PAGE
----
(2^n+1)/3
Richard Guy
rkg at cpsc.ucalgary.ca
Fri May 20 18:02:16 CEST 2005
Amer Math Monthly, 96(1989) 125:
`The New Mersenne Conjecture'
(Bateman-Selfridge-Wagstaff) states
that:
If two of the following statements about
an odd positive integer p are true, then
the third one is also true
(a) p = 2^k \pm 1 or p = 4^k \pm 3
(b) M_p is prime
(c) (2^p + 1)/3 is prime.
[It's not necessary to assume that p
is prime. M_p is the Mersenne number
2^p - 1] R.
On Fri, 20 May 2005, Gottfried Helms wrote:
> Am 20.05.05 08:50 schrieb kohmoto:
>
>>
>> Hello, Seqfans
>> Once I realized that if M_n is a Mersenne prime then (M_n+2)/3 is
>> also prime. 2<n
>> And I knew that it is called "Bateman and Shefridge and Wagstaff's
>> conjecture ".
>> Does anyone know the exact description of it?
>>
> An addition to my previous post:
>
> You can rewrite the 3rd part of the "bateman-..."-conjecture, which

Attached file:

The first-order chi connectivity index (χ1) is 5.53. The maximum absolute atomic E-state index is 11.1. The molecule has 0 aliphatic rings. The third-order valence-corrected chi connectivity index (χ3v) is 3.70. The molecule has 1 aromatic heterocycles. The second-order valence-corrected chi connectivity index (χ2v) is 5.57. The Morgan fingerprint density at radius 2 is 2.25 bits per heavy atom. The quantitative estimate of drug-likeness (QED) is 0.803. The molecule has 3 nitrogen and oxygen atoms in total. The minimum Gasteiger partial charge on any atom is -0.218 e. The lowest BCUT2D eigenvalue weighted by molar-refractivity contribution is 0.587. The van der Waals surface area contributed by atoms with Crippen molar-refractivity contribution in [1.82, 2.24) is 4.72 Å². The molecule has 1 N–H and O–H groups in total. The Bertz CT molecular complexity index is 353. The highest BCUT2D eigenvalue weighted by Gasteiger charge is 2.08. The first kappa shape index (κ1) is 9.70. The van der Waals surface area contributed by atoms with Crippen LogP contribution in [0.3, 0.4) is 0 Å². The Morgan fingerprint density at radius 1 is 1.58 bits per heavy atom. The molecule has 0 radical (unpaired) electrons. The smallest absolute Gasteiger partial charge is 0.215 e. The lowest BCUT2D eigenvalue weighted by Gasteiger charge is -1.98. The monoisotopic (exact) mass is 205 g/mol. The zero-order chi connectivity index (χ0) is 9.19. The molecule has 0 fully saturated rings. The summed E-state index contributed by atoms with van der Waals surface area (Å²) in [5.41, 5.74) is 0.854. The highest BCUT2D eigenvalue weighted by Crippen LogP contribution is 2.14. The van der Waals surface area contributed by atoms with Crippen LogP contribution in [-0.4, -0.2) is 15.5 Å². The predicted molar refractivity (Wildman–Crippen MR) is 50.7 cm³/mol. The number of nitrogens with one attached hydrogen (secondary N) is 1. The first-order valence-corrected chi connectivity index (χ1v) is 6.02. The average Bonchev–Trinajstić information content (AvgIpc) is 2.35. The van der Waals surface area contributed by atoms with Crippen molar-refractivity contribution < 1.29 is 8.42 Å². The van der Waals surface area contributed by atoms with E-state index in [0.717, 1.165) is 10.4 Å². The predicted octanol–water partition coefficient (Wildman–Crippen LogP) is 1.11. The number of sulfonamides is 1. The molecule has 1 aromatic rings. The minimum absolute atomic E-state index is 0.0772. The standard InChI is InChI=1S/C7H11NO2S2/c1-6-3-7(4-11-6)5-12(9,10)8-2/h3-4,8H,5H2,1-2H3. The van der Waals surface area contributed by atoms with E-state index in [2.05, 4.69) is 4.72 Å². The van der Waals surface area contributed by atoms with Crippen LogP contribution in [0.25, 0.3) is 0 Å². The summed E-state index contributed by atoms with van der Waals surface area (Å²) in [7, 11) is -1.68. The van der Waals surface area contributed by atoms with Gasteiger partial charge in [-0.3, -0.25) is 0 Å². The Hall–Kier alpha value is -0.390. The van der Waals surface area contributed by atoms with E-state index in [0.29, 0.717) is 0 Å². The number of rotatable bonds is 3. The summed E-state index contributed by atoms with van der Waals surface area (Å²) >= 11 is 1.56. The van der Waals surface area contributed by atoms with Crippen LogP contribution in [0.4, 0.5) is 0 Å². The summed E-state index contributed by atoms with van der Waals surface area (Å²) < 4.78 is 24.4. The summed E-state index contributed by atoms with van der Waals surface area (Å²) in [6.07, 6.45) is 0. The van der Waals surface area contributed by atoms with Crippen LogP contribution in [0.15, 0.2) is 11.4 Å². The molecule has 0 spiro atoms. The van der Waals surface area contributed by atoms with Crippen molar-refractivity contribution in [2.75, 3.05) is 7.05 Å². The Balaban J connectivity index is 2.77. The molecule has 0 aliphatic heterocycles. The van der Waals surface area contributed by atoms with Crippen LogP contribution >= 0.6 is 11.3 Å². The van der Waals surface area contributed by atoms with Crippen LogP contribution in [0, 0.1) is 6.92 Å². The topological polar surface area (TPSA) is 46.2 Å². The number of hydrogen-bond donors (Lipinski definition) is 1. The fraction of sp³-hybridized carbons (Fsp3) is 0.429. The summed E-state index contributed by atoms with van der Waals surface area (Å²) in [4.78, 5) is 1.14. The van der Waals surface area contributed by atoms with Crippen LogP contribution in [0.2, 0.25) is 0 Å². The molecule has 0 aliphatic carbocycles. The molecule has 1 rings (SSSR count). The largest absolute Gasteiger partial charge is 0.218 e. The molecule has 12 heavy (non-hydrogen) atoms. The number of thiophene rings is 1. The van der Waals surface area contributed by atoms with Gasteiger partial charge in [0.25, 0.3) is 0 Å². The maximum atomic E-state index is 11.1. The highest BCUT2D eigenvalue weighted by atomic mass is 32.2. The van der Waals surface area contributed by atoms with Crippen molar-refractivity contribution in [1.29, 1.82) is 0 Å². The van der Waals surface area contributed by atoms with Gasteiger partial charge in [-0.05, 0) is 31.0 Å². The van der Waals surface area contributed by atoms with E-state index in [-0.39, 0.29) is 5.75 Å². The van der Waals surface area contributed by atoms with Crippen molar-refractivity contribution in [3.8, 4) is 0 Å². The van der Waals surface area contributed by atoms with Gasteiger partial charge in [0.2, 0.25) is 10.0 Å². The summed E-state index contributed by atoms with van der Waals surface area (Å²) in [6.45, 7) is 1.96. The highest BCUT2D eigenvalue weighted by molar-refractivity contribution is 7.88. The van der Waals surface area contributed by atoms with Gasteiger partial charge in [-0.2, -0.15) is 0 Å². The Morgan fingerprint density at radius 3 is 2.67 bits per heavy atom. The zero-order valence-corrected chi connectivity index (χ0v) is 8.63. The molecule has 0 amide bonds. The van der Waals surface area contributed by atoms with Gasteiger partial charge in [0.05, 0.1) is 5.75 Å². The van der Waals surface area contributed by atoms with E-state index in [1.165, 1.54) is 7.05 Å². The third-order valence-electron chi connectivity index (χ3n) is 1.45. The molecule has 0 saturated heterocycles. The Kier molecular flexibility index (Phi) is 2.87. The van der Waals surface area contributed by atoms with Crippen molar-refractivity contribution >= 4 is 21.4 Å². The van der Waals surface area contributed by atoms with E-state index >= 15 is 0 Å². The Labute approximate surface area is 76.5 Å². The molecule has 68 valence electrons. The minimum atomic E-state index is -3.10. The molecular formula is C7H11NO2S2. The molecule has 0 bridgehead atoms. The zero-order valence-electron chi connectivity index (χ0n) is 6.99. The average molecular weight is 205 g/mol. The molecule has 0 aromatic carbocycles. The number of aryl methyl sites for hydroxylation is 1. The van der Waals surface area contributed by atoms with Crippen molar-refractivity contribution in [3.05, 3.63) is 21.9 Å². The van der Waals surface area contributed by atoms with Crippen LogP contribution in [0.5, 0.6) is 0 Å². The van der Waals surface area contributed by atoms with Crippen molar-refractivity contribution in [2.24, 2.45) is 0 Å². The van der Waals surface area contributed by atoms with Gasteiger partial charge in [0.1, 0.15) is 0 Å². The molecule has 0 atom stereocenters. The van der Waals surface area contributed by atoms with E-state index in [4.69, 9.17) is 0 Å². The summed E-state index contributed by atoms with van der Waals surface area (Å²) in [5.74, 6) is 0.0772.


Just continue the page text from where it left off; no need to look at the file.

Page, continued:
> states
> 3) (2^p+1)/3 = q is prime
>
> into
> 2^p + 1 = 3*q
>
> and the cyclic length of 2^p+1 seems always to be
>
> L2(2^p+1) = 2*p
>
> so that
>
> 2*p = l2(3*q)
>
> which, for the multiplicity in my assumption, means
>
> 2*p = lcm(l2(3),l2(q)) = lcm(2,l2(q))
>
> This is immediately true for a mersenne-prime q, where
> q = 2^p-1
>
> since then
> L2(q) = L2(2^p-1) = p
>
> and then
>
> 2*p = lcm(2,p) = 2*p
>
> Possibly using the 1st condition of the "Bateman..."-conjecture
> one can narrow this down to a *required* condition by just algebraic
> manipulation of the above formulas - always on the basis of
> the -assumed- uniqueness cycle-length of mersenne-primes.
>
> I'll try with this a bit today.
>
>
> Gottfried Helms
>
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